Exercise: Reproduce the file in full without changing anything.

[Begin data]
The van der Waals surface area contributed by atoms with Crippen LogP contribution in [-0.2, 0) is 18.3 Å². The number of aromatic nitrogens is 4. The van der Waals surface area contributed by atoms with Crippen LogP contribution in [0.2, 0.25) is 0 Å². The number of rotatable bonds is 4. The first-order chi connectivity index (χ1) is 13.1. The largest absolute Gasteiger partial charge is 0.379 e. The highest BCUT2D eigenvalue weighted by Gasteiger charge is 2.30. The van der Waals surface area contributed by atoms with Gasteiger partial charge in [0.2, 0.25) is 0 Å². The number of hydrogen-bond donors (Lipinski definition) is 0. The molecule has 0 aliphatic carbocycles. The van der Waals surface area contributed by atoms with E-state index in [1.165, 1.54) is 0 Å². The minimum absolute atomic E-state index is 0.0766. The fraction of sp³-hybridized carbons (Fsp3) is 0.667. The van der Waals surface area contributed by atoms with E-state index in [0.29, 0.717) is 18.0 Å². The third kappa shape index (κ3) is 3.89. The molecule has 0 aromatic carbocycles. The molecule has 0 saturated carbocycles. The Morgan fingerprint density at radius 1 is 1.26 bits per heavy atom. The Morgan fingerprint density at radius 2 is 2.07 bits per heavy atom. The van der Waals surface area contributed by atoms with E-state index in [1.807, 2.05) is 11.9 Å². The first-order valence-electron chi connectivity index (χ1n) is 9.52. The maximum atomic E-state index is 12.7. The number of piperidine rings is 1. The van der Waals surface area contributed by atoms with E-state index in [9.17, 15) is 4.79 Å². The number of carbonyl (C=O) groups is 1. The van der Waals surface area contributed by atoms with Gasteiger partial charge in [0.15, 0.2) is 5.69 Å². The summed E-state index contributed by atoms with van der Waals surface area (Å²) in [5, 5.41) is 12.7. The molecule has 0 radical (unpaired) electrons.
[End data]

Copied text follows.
The van der Waals surface area contributed by atoms with Crippen LogP contribution in [-0.2, 0) is 18.3 Å². The number of aromatic nitrogens is 4. The van der Waals surface area contributed by atoms with Crippen LogP contribution in [0.2, 0.25) is 0 Å². The number of rotatable bonds is 4. The first-order chi connectivity index (χ1) is 13.1. The largest absolute Gasteiger partial charge is 0.379 e. The highest BCUT2D eigenvalue weighted by Gasteiger charge is 2.30. The van der Waals surface area contributed by atoms with Gasteiger partial charge in [0.2, 0.25) is 0 Å². The number of hydrogen-bond donors (Lipinski definition) is 0. The molecule has 0 aliphatic carbocycles. The van der Waals surface area contributed by atoms with E-state index in [1.165, 1.54) is 0 Å². The minimum absolute atomic E-state index is 0.0766. The fraction of sp³-hybridized carbons (Fsp3) is 0.667. The van der Waals surface area contributed by atoms with E-state index in [0.29, 0.717) is 18.0 Å². The third kappa shape index (κ3) is 3.89. The molecule has 0 aromatic carbocycles. The molecule has 0 saturated carbocycles. The Morgan fingerprint density at radius 1 is 1.26 bits per heavy atom. The Morgan fingerprint density at radius 2 is 2.07 bits per heavy atom. The van der Waals surface area contributed by atoms with E-state index in [1.807, 2.05) is 11.9 Å². The first-order valence-electron chi connectivity index (χ1n) is 9.52. The maximum atomic E-state index is 12.7. The number of piperidine rings is 1. The van der Waals surface area contributed by atoms with E-state index in [9.17, 15) is 4.79 Å². The number of carbonyl (C=O) groups is 1. The van der Waals surface area contributed by atoms with Gasteiger partial charge in [0.15, 0.2) is 5.69 Å². The summed E-state index contributed by atoms with van der Waals surface area (Å²) in [5, 5.41) is 12.7. The molecule has 0 radical (unpaired) electrons.